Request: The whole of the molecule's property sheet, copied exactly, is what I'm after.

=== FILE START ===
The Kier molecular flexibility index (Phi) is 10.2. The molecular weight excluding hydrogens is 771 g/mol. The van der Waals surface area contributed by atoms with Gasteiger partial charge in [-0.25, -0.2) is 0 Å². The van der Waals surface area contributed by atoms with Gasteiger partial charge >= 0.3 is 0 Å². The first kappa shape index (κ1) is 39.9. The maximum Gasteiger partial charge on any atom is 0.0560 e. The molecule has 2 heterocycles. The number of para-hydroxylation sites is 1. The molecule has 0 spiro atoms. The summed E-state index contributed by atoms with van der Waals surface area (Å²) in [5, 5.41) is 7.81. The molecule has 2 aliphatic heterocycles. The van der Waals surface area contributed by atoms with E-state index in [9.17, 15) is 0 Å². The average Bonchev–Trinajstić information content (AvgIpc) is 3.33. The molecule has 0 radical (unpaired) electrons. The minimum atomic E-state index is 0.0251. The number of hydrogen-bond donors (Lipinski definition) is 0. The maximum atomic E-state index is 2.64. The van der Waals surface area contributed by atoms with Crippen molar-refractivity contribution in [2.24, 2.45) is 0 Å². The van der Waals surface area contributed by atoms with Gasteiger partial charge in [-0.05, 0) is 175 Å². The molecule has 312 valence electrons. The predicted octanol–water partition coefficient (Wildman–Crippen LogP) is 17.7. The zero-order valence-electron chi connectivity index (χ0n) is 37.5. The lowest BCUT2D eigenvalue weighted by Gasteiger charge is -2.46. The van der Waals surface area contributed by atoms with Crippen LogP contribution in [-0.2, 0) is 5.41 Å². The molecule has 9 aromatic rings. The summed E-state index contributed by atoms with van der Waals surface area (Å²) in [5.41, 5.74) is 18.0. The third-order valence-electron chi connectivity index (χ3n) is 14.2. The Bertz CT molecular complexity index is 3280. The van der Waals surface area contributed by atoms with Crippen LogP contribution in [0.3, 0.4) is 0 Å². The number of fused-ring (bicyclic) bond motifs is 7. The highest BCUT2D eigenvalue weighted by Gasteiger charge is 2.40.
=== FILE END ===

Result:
The Kier molecular flexibility index (Phi) is 10.2. The molecular weight excluding hydrogens is 771 g/mol. The van der Waals surface area contributed by atoms with Gasteiger partial charge in [-0.25, -0.2) is 0 Å². The van der Waals surface area contributed by atoms with Gasteiger partial charge >= 0.3 is 0 Å². The first kappa shape index (κ1) is 39.9. The maximum Gasteiger partial charge on any atom is 0.0560 e. The molecule has 2 heterocycles. The number of para-hydroxylation sites is 1. The molecule has 0 spiro atoms. The summed E-state index contributed by atoms with van der Waals surface area (Å²) in [5, 5.41) is 7.81. The molecule has 2 aliphatic heterocycles. The van der Waals surface area contributed by atoms with E-state index in [9.17, 15) is 0 Å². The average Bonchev–Trinajstić information content (AvgIpc) is 3.33. The molecule has 0 radical (unpaired) electrons. The minimum atomic E-state index is 0.0251. The number of hydrogen-bond donors (Lipinski definition) is 0. The maximum atomic E-state index is 2.64. The van der Waals surface area contributed by atoms with Crippen molar-refractivity contribution in [2.24, 2.45) is 0 Å². The van der Waals surface area contributed by atoms with Gasteiger partial charge in [-0.05, 0) is 175 Å². The molecule has 312 valence electrons. The predicted octanol–water partition coefficient (Wildman–Crippen LogP) is 17.7. The zero-order valence-electron chi connectivity index (χ0n) is 37.5. The lowest BCUT2D eigenvalue weighted by Gasteiger charge is -2.46. The van der Waals surface area contributed by atoms with Crippen LogP contribution in [-0.2, 0) is 5.41 Å². The molecule has 9 aromatic rings. The summed E-state index contributed by atoms with van der Waals surface area (Å²) in [5.41, 5.74) is 18.0. The third-order valence-electron chi connectivity index (χ3n) is 14.2. The Bertz CT molecular complexity index is 3280. The van der Waals surface area contributed by atoms with Crippen LogP contribution in [0.3, 0.4) is 0 Å². The number of fused-ring (bicyclic) bond motifs is 7. The highest BCUT2D eigenvalue weighted by Gasteiger charge is 2.40.